Sometimes, I find it hard to be blessed. In part, this may be due to becoming used to difficult times, or to the sense it’s so easy to fall into, reading too much news or too many campaign emails, that good things come only at the expense of those less fortunate – which may be to an extent true of material goods,but is certainly not true of love, or grace. But I suspect there is more to it than that.
We have become self-conscious about religion in our lifetime, unless we are fundamentalists using it as a political tool to lambast our opponents. The Psalmists among the ancient Hebrews had no such qualms. The Psalms of lament are unashamedly maudlin, the Psalms of praise call for trumpets and stringed instruments, tambourine, dance and loud clashing cymbals… And the Psalms of thanksgiving… Where could we find today such open-hearted gratitude as in Psalm 138?
I give you thanks, O Lord, with my whole heart;
before the gods I sing your praise;
I bow down towards your holy temple
and give thanks to your name for your steadfast love and your faithfulness;
for you have exalted your name and your word
On the day I called, you answered me,
you increased my strength of soul.
All the kings of the earth shall praise you, O Lord,
for they have heard the words of your mouth.
They shall sing of the ways of the Lord,
for great is the glory of the Lord.
For though the Lord is high, he regards the lowly;
but the haughty he perceives from far away.
Though I walk in the midst of trouble,
you preserve me against the wrath of my enemies;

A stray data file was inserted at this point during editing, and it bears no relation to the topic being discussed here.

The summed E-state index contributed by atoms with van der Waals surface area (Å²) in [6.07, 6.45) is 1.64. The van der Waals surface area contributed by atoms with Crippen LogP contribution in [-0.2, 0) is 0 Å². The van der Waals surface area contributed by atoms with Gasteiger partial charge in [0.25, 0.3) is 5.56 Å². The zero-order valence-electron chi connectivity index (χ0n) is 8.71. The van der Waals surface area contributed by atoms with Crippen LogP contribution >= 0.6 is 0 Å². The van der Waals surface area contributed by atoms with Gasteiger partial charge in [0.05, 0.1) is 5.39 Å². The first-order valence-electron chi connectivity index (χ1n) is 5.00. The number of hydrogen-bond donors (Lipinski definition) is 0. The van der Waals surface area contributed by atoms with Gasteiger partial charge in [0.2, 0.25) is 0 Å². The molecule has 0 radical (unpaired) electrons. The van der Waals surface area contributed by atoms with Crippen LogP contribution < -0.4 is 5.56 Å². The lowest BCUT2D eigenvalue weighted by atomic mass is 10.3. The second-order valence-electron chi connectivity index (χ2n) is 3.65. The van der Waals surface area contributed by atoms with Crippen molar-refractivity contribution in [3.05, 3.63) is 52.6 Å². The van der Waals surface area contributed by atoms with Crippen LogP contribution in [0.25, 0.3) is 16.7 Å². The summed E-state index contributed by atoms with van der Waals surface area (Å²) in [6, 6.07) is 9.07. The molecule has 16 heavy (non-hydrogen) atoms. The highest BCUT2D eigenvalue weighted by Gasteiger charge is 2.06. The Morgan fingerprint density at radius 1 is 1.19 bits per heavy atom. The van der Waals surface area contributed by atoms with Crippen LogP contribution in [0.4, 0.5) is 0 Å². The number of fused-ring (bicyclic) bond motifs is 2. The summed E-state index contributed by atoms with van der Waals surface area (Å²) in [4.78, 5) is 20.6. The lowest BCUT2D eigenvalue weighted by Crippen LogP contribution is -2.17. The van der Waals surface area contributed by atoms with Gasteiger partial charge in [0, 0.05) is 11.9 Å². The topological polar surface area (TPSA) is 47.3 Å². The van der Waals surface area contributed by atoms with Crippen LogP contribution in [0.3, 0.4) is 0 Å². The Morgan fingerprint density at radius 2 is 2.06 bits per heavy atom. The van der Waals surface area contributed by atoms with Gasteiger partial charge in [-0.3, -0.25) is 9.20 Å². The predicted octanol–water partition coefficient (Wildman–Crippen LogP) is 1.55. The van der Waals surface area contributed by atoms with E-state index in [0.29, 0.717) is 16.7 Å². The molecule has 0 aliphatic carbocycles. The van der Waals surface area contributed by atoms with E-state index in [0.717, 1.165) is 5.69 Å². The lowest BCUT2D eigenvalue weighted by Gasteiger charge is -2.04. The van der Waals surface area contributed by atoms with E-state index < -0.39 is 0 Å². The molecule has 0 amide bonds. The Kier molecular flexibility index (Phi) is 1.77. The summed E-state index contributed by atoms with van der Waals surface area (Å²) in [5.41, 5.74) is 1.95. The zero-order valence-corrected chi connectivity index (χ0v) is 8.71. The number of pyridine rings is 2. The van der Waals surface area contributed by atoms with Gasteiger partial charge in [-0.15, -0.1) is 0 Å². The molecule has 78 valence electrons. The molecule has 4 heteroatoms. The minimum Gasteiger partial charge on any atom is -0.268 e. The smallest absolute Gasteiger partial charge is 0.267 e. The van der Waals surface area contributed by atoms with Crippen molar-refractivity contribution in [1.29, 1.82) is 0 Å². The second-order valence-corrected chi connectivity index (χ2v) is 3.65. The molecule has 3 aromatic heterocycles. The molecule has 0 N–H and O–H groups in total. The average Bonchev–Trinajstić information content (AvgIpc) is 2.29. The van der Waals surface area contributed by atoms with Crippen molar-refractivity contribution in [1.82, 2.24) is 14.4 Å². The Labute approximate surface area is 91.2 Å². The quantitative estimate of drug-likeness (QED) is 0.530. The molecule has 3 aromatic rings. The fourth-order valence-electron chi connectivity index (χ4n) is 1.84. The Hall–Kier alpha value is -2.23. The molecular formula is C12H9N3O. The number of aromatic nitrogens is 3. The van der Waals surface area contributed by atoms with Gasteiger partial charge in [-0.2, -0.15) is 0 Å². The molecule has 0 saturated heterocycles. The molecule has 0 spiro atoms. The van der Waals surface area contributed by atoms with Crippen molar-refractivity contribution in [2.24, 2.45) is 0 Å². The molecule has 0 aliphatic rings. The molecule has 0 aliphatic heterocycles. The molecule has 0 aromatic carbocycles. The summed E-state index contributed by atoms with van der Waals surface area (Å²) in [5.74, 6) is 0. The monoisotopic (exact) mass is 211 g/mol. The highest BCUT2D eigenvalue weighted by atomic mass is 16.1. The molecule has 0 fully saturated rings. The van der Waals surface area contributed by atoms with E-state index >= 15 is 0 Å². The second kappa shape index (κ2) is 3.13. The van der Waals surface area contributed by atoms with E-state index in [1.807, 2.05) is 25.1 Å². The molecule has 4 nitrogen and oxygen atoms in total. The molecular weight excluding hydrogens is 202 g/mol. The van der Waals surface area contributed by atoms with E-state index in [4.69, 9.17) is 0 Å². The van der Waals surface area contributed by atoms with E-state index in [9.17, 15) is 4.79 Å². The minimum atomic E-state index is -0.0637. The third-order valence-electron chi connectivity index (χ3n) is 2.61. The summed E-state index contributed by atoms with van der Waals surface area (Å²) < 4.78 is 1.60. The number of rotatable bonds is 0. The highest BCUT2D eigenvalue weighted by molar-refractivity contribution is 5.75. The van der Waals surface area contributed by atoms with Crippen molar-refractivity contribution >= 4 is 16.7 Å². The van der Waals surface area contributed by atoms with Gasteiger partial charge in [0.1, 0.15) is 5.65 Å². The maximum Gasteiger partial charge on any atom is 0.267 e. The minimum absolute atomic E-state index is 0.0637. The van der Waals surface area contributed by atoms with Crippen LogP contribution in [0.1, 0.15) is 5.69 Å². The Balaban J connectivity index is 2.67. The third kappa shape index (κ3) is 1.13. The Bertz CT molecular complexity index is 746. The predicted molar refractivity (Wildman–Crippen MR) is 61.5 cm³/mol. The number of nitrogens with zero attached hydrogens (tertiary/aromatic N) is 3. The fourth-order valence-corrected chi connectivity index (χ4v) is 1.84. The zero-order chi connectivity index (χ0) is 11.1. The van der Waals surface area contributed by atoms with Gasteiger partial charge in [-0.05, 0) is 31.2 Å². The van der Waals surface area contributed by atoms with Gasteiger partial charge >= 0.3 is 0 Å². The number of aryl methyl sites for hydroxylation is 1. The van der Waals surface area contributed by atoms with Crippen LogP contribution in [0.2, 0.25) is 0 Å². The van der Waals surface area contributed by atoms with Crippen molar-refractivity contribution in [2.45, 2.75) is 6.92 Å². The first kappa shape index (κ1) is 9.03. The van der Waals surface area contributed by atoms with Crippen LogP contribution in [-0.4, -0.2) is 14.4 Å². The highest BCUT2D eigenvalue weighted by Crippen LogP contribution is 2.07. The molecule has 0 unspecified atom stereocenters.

you stretch out your hand,
and your right hand delivers me.
The Lord will fulfil his purpose for me;
your steadfast love, O Lord, endures for ever.
Do not forsake the work of your hands.
We progressive Christians, whether unprogrammed Quakers or liberal Anglicans, have so much to be grateful for in each other – our openness to change, our willingness to “stress… fairness, justice, responsibility, and compassion, and [to] condemn… the forms of governance that wage unjust war, rely on corruption for continued power, deprive the poor of facilities, or exclude particular racial or sexual groups from fair participation in national liberties.” (Wikipedia) But we have somehow forgotten in many ways how to rejoice – and I think rejoicing is part of our calling as people of God, and especially as people who gladly recognise that of God in our fellow creatures.
Our corporate worship here empowers the personal, and the personal informs the corporate; and as Quakers in the unprogrammed tradition this can present problems! Do we have some kind of responsibility here for ministry? Of course true ministry is an act of the Spirit through the individual worshipper, and not a matter for personal determination – as John Churchman said (QFP 2.61), “Ministry should be of necessity, and not of choice…” And yet, how often do Friends, touched in the silence by some spring of joy, some deep current of upwelling gratefulness, fail to give vocal ministry because of some self-consciousness, some thought that what has touched us has not the weight, the gravitas maybe, needed to break into speech. I know I have; and perhaps I should not…